Protecting our Heritage

The Solway Wetlands Centre at RSPB Campfield Marsh

A new small visitor centre and educational facility has been created at the RSPB reserve of Campfield Marsh, approximately 1.5 miles west of the village of Bowness-on-Solway. The building is a 19th century barn, part of the original North Plains Farm, carefully restored using traditional and environmentally friendly building techniques including hempcrete plastering and sheep’s wool insulation. 

The Wetlands Centre is an ideal first port of call to explore the Solway Coast, and the reserve features a mixture of wetland habitats including saltmarsh, wet grassland and peat bog and lots of fantastic wildlife as a result of careful management of natural habitats. Paths, wildlife hides and boardwalks allow you to get out and experience this unique landscape on site. The Centre provides car parking, an exhibition, toilets and hot drinks and is open all year round. New access routes are also being created on site to allow you get close to wildlife and enjoy the site. A family discovery area is being created to enable everyone to get close to, and enjoy wildlife.

Patchwork Wetlands

The Project’s Wetland Officer works directly with a landowners across the Solway Plain to assist and offer advice on improving land for wetland wildlife, largely through higher level stewardship (HLS). The more small “patches” of land improved, the better the area becomes for wildlife on a larger scale, and it is this “patchwork” approach that reaps the best results for biodiversity. The project also takes in water framework directive sites and larger scale peatbog restoration, a habitat type which has suffered much damage over the past few decades.

Scrape creation and viewing area at RSPB Campfield Marsh

Rogersceugh, on the far side of the reserve, is a lovely place to walk to from the Solway Wetlands Centre. This project will restore wet meadow habitat, improving a whole range of species, particularly birds such as lapwing, curlew and redshank which need wet grassland to breed. The project will also create a viewing screen to allow the visitor to experience the special wildlife of this site.

Marsh fritillary reintroduction

Marsh fritillary butterflies are native to the Solway Plain but became extinct in 1991. The butterflies need devil’s bit scabious (the butterfly’s larval food plant) and a nework of sites to move around between. Work has already been carried out re-introducing a population into Finglandrigg Wood National Nature Reserve but more needs to be done to make this sustainable.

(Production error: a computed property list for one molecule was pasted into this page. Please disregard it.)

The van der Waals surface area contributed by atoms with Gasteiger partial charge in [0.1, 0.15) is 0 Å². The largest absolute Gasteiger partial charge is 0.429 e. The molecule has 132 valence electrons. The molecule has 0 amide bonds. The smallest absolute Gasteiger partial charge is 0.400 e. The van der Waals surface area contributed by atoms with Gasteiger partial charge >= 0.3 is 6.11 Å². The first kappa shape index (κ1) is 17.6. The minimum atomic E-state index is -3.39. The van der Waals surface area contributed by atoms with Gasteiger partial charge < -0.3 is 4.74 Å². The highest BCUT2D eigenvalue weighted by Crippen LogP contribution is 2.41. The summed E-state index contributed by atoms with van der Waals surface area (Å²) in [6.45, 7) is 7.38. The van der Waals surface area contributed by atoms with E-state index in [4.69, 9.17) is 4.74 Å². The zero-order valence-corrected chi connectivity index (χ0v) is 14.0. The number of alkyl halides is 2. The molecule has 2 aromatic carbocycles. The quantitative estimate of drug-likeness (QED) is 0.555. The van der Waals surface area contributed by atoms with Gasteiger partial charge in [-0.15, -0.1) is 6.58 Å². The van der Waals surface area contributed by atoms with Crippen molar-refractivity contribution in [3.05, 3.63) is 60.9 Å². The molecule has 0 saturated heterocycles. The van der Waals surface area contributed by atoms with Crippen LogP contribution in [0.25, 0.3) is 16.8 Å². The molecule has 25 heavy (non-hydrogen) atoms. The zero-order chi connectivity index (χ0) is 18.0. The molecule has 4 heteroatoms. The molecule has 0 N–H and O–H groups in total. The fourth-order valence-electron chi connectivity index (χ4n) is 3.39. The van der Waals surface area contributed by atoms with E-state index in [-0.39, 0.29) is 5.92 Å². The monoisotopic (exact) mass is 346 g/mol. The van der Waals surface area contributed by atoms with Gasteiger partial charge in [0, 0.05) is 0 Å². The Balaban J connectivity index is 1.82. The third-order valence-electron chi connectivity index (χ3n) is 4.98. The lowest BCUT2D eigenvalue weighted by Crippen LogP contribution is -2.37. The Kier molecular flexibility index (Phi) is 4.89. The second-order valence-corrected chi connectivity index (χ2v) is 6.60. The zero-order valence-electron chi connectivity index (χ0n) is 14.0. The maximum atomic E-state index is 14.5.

This project will recreate habitat by identifying suitable areas of wet grassland within a close vicinity of each other and planting up devil’s bit scabious onto the site. It also may involve nurturing and releasing butterfly larvae. This is the first stage of a long term project on the Solway Plain. Public events, volunteer and community group planting are taking place throughout the project timescale.

Gate Stoops

Since 1965 farm machinery has more than doubled in size, meaning that traditional sandstone gate “stoops” or posts have increasingly been broken. The stoop has often been replaced with wood or concrete which is not typical of the landscape or asthetically pleasing. Therefore 20 pairs of gate stoops will be reinstated into the Solway Plain landscape through interested landowners.

Rapid Coastal Zone Assessment Archaeological Investigation

There are many heritage sites dating from the prehistoric period to the modern on the Solway coastline which are at risk from erosion due to rising sea-levels. As part of the regional project called Rapid Coastal Zone Assessment (RCZAA) designed by English Heritage, the Solway Wetlands Partnership commissioned the archaeologists to provide extra works to underpin and reveal the Medieval sites on the Solway to use as a baseline for further archaeology work throughout the Solway Wetlands Project.

Please contact us if you would like to read the report.

Hidden Heritage Archaeology

An exciting programme of archaeology work has been commissioned, led by Grampus Heritage and Training Ltd. Work is focused around finding out about the impact that the Cistercian monastery of Holme Cultram had on the surrounding Solway Plain. The project consists of a mixture of excavation, geophysics, fieldwalking and archival research.

There are lots of opportunities to get involved: see the Archaeology section for more details.

Heritage placement students

These 10 week paid placements will provide valuable work experience for students aged 18 - 25 studying archaeology and heritage related subjects or with previous work experience in the area. The student will work alongside Grampus Heritage on aspects of the Hidden Heritage programme of active archaeology. Ideally they will use the project’s archaeology and heritage work as a topic for a dissertation and this will contribute to our understanding of the heritage of the landscape. We will take run a placement May – July in both 2014 and 2015 so please contact us if you are interested.

Remembering the Solway

Many people living on the Solway Plain have memories and stories about the area from decades ago. We aim to work with communities to talk about and record their memories of their life on the Solway and in particular their connections with the Mosses. In times of rapid change, it is vital that these memories are recorded for the future.